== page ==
Mountain Westerners’ climate change concerns greater than we think
The study, published in the scientific journal Nature Communications, found that residents in several states have high levels of what’s known as “pluralistic ignorance” – a shared misperception of how others think or behave.
In the Mountain West, this misperception is greatest in Wyoming, where residents underestimate climate concern among fellow Wyomingites by 24.4%. Not far behind are Arizona (22.9%), Idaho (22.8%), Utah (21.8%), Nevada (21.7%) and Montana (21.6%).
Meanwhile, New Mexico and Colorado have the region’s lowest levels of misperception at 15.2% and 17.7%, respectively.
Anthony Leiserowitz, who leads Yale University’s program on climate change communication, says underestimating climate concerns in our communities is slowing political action on the issue.
“If you believe that less than half of your constituents believe that climate change is real or a serious problem or want you to take action, then there’s obviously not a big motivation by those political leaders to take action,” Leiserowitz said.
Overall, the study found that 80% to 90% of Americans underestimate public support for climate policies to some degree. That’s a level of pluralistic ignorance the study’s authors call a “false social reality,” or “a near universal perception of public opinion that is the opposite of true public sentiment.”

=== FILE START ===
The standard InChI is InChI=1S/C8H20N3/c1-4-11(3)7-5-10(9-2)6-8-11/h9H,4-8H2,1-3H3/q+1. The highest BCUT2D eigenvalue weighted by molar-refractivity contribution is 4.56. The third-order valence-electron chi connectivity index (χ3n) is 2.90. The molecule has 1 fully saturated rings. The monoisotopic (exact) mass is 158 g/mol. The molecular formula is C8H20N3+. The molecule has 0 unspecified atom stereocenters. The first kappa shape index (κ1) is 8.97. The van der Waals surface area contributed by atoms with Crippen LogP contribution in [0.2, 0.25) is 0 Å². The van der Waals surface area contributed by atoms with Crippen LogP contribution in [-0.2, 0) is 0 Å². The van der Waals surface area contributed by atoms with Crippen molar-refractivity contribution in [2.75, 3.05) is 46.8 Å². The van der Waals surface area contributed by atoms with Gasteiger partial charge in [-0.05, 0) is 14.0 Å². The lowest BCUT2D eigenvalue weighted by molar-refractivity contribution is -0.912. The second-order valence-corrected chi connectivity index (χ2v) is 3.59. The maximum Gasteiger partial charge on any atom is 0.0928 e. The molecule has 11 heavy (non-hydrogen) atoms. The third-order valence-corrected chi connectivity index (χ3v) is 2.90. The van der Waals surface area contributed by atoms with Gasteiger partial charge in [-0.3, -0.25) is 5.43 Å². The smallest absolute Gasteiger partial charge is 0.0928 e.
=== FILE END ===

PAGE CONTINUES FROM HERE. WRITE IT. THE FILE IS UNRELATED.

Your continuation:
Gregg Sparkman, an assistant professor in psychology at Boston College and the lead author of the study, was interviewed recently by Boise State Public Radio host George Prentice.
“It’s not like some of the population is a little off, but other folks aren’t here,” Sparkman said of Americans’ underestimation of public concern about climate change. “Everyone is, whether it be liberals or conservatives, people who don’t have a GED, people who went all the way and got their Ph.D. You name it, everybody. People in the rural areas, people in suburbs. Everyone here is incorrect.”
This story was produced by the Mountain West News Bureau, a collaboration between Wyoming Public Media, Nevada Public Radio, Boise State Public Radio in Idaho, KUNR in Nevada, the O'Connor Center for the Rocky Mountain West in Montana, KUNC in Colorado, KUNM in New Mexico, with support from affiliate stations across the region. Funding for the Mountain West News Bureau is provided in part by the Corporation for Public Broadcasting.
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